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Alan Zeichick, the man who put the “Z” in BZ Media, has started to blog. Alan’s been in the “writing about computers” business since Radio Shak Model 100 days and we’ve worked together since 1989. I have no idea where he’ll find the time to blog, but on the other hand, he’s one of the most prolific writers I know, so I’m sure he’ll figure it out. Knowing Alan, he’ll probably use the blog to justify the purchase of some kind of insane active-sound noise-cancelling system for his Mustang, so that he can use voice dictation into a Linux cluster tucked under the rear seat (no, wait… a Linux cluster would add weight … maybe an EVDO connection to a Linux cluster running in a rack in his hall closet…)
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James Robertson is producing a series of screencasts providing a Smalltalk overview. I highly recommend taking a look if you are not familiar with Smalltalk. You’ve undoubtedly heard of Smalltalk and perhaps have seem some Smalltalk syntax, but if you’ve not seen the Smalltalk development environment in use, you might not understand how radically different the experience of Smalltalk programming is from developing in Visual Studio, Eclipse, or other file-centric systems. Even if you’ve programmed in a dynamic language such as Ruby and appreciated the “live” feel of REPL-style irb, this falls far short of Smalltalk, where your working context can persist from day-to-day and year-to-year.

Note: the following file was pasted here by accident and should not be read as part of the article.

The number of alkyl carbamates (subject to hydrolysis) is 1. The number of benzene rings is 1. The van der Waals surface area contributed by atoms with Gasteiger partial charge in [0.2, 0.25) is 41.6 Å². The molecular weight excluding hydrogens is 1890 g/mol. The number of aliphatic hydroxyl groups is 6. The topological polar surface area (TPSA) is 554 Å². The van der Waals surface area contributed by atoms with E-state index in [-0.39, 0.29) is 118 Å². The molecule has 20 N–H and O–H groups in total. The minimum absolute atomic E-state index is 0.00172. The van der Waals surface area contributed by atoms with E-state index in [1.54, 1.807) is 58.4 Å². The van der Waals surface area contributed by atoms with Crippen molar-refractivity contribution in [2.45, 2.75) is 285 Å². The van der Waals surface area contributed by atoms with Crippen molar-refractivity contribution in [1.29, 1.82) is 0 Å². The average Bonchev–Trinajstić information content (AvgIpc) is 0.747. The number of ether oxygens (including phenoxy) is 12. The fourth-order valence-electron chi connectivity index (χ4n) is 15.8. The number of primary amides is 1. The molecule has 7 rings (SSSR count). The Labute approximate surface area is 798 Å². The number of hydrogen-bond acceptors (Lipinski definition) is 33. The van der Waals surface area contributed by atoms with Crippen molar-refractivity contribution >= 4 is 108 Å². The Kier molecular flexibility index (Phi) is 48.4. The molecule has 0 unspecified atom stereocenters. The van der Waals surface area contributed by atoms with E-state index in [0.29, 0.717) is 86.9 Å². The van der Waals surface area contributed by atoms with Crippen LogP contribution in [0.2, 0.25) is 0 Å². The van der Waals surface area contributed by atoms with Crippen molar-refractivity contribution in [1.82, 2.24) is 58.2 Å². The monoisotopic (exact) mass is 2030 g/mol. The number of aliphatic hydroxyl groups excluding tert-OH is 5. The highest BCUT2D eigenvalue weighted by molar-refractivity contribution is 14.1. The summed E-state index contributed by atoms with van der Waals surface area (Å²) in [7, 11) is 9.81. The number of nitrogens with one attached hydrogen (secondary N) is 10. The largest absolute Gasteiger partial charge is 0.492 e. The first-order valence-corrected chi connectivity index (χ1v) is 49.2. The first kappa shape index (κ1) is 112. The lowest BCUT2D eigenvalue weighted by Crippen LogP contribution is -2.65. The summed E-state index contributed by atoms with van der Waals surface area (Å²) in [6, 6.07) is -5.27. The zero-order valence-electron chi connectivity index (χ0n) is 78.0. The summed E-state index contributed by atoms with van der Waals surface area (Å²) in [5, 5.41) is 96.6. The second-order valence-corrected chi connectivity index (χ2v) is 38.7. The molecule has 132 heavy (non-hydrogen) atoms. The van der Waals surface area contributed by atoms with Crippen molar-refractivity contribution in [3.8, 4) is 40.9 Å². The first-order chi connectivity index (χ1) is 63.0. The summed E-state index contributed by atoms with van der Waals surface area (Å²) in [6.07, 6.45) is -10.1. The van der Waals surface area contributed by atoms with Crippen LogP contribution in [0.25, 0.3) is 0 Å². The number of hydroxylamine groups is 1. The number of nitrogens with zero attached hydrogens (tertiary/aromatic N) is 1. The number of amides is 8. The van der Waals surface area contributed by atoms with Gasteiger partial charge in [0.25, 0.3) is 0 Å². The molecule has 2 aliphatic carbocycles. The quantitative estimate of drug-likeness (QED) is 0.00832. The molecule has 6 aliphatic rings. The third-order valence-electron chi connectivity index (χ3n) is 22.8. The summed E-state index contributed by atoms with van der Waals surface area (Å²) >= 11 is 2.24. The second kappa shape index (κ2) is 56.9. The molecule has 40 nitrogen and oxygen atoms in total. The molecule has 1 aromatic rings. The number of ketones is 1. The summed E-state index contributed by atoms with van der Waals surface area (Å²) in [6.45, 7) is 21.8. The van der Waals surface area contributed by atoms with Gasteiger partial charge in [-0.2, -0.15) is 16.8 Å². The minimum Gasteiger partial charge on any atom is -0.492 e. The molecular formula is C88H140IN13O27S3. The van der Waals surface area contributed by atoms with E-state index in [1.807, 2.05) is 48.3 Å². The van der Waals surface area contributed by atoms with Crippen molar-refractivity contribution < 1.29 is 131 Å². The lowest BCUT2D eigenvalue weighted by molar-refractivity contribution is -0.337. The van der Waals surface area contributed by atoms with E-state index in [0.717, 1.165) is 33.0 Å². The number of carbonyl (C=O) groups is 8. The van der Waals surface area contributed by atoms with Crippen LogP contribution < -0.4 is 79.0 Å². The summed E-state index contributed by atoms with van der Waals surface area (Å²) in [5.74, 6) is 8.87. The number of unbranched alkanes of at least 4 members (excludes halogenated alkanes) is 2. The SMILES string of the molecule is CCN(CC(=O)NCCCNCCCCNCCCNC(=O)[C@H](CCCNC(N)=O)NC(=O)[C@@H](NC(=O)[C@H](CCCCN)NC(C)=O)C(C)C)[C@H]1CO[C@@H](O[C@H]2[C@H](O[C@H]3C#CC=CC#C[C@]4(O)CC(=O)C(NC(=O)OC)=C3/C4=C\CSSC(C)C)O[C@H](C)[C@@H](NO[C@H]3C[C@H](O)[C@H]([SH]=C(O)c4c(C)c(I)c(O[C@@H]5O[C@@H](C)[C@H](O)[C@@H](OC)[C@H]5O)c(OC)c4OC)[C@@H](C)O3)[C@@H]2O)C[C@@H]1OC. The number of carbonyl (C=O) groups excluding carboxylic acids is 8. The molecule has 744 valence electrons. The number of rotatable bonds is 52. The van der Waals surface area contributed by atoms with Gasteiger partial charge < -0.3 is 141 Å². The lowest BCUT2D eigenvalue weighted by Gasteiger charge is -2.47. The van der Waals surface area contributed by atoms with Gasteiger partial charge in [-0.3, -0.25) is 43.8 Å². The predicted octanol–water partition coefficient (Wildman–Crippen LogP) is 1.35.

Robertson works for Cincom and I believe is using the non-commercial version of his company’s implementation for the screencasts. The Smalltalk environment, which has been evolving for more than 2 decades and has its own GUI conventions, can definitely be overwhelming at first, and the screencasts will help familiarize you with the territory.
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Here’s some interesting reading on the challenges of and possible strategies for dealing with exceptions in concurrent versions of C++. The try…catch…finally model of exception handling introduces its own control flow. How will that interact with concurrent models in which you’re passing around a “future” (essentially, an IOU that can be cashed in for the results of a calculation)? Even more practically, as the number of cores increase, the possibility of simultaneous exceptions rises (probably dramatically, since the worked-out assumptions of normal control-flow no longer hold). Among other things, this paper proposes “reduction functions” that create “compound exceptions.” Interesting stuff.